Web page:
DUNEDIN, Fla. — Jose Bautista(notes) may have still been struggling to find his role the last time he arrived in spring training, but there's no doubting his role in this year's camp. He's the new face of the Toronto Blue Jays franchise, an assured and calming presence as the team moves into a new era of trying to climb back atop the tough AL East.
Yes, smacking a league-high 54 homers in 2010 and signing a $65 million contract would thrust any player into the spotlight. But Bautista seemed to take special relish in being in as many places as he could at once on Monday afternoon at Florida Auto Exchange Stadium.
One minute he was fielding bunts at third base during infield drills, the next he was in the batting cage hitting balls over the outfield fence. Later, after getting in two at-bats against the Philadelphia Phillies, he retired to the right-field line, where he ran wind sprints with new teammate Rajai Davis(notes). After that, he stood in front of a sizable and excited crowd, signing autographs for everyone who wanted one, then conducted a few interviews in both English and Spanish. With Vernon Wells(notes) now plying his trade near Disneyland, there's no mistaking where the cameras turn when it comes to Toronto.
Will Bautista hit 54 homers again this season? Maybe, but probably not. Regardless, the reviews from media and other Blue Jays players say that this is a man who's willing to be a rock for his teammates. Throw in that duty with another OPS over .900 and the Jays will happily take it.
Click below for more pictures from Monday's visit in Dunedin.
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Speaking of franchise faces, the guy before the last guy made an appearance in his old haunts as a precursor to his long-awaited return to Toronto this summer. But despite two scoreless innings and the presence of a lot of Phillies fans who made the short drive from Clearwater — take 576 west, hang a right at the guns and ammo shop — Roy Halladay(notes) couldn't get fully comfortable in his old stomping grounds: As our own Tim Brown writes, the visitor's locker room at the park is where Doc was demoted to Single-A ball in 2001.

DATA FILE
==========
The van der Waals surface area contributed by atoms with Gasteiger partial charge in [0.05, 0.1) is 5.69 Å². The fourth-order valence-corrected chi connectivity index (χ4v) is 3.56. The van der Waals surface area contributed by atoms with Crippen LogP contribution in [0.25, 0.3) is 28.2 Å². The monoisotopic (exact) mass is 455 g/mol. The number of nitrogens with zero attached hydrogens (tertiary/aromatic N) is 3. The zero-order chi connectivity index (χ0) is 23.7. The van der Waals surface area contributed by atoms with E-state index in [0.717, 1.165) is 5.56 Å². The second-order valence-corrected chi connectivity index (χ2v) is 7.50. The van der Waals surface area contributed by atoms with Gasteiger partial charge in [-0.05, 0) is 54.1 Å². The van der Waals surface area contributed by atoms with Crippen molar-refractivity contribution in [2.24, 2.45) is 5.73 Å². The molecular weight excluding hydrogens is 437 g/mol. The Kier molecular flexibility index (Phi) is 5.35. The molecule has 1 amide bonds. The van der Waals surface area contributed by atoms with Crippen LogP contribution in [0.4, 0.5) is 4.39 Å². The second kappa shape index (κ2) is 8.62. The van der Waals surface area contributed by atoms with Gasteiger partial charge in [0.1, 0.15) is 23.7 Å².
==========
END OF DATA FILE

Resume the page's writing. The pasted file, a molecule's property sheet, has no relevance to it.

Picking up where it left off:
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No matter how many times you come to spring training, you're bound to see an exercise that you've never seen before. On Tuesday, it was Jon Rauch(notes) (center) and the rest of the Blue Jays bullpen playing a modified version of Bozo buckets on one of the back fields.
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Monday was my first time out at Florida Auto Exchange Park and it's the type of spring training place that I prefer. No, it doesn't have the bells and whistles of the newer fortresses — some might use words stronger than that — but it's spring baseball on the scale that I grew up watching and now prefer as an adult. Tucked away in the middle of a Dunedin neighborhood, the cozy confines ensure that there's plenty of interaction between the players, fans and media.
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Finally, I'm always a sucker for the section of minor league ballparks where they proudly list all the alumni that reached the bigs. Behold just some of the former Dunedin Blue Jays!